When females should contest for food – testing hypotheses about resource density, distribution, size, and quality with Hanuman langurs (Presbytis entellus)
- 344 Downloads
Predictions of ecological models on female social relationships (van Schaik 1989) and their links with food distribution and the potential competitive regime are used to analyze the feeding and spatial behavior, and resource density, size, distribution, and quality in a forest population of Hanuman langurs (Presbytis entellus). In contrast to other populations, and assumptions on folivorous primates, the females of this population exhibit a linear dominance hierarchy. The langurs concentrated their feeding on three key resources with a low density and clumped distribution. Two out of the three key resources contained significantly higher levels of extractable protein and soluble sugar than other food plants, indicating high spatial variability of food quality. Even the mature leaves of the most preferred food plant were about twice as nutritious as those from other food plants. Group spread was small and only a single high-quality resource was used at a time. Finally, even rich resources could accommodate only a subset of a group. These findings fit predictions made for the prevalence of within-group contest competition. Given the observed food distribution and phytochemical heterogeneity of mature foliage, even females of folivorous species should contest for food. The effect of female dominance rank on size and composition of feeding parties also agrees with this prediction. A comparison with data from another forest population, where female dominance relations are weakly developed, revealed a clear-cut difference in the use and abundance of resources. It is argued that between-population differences in female social relationships within a species may be viewed as adaptive responses to local habitat conditions.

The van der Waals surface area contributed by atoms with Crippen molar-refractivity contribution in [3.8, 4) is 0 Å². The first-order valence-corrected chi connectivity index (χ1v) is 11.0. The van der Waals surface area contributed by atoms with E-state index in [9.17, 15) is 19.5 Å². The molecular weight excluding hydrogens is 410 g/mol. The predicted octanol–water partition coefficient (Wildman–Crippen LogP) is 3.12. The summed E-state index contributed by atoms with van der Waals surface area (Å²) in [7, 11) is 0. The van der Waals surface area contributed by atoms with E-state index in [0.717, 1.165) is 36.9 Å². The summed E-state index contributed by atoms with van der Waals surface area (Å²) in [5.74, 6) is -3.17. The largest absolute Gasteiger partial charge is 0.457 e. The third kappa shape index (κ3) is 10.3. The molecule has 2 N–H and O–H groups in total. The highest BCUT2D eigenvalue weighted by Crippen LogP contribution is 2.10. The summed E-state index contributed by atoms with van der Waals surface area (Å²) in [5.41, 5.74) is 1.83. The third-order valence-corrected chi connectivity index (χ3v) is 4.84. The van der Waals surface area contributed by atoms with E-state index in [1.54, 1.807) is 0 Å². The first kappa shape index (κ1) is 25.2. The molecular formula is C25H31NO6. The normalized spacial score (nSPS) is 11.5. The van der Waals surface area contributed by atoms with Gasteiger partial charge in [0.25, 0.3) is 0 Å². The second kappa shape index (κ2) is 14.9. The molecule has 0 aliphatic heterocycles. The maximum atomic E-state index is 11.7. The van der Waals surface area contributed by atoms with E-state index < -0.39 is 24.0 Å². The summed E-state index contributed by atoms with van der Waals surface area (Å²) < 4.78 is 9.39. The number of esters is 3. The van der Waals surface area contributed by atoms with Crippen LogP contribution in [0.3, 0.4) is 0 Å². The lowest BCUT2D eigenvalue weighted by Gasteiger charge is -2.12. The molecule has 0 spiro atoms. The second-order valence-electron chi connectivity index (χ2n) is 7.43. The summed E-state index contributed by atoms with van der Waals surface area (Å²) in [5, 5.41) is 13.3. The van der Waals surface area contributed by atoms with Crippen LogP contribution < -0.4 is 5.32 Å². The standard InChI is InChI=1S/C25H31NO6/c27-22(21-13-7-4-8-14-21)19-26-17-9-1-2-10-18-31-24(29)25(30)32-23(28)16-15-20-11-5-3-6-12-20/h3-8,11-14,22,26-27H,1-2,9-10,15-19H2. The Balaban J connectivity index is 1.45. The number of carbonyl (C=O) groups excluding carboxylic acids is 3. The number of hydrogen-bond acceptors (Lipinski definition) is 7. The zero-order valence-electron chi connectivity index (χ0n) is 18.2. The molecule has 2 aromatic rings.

Unable to display preview. Download preview PDF.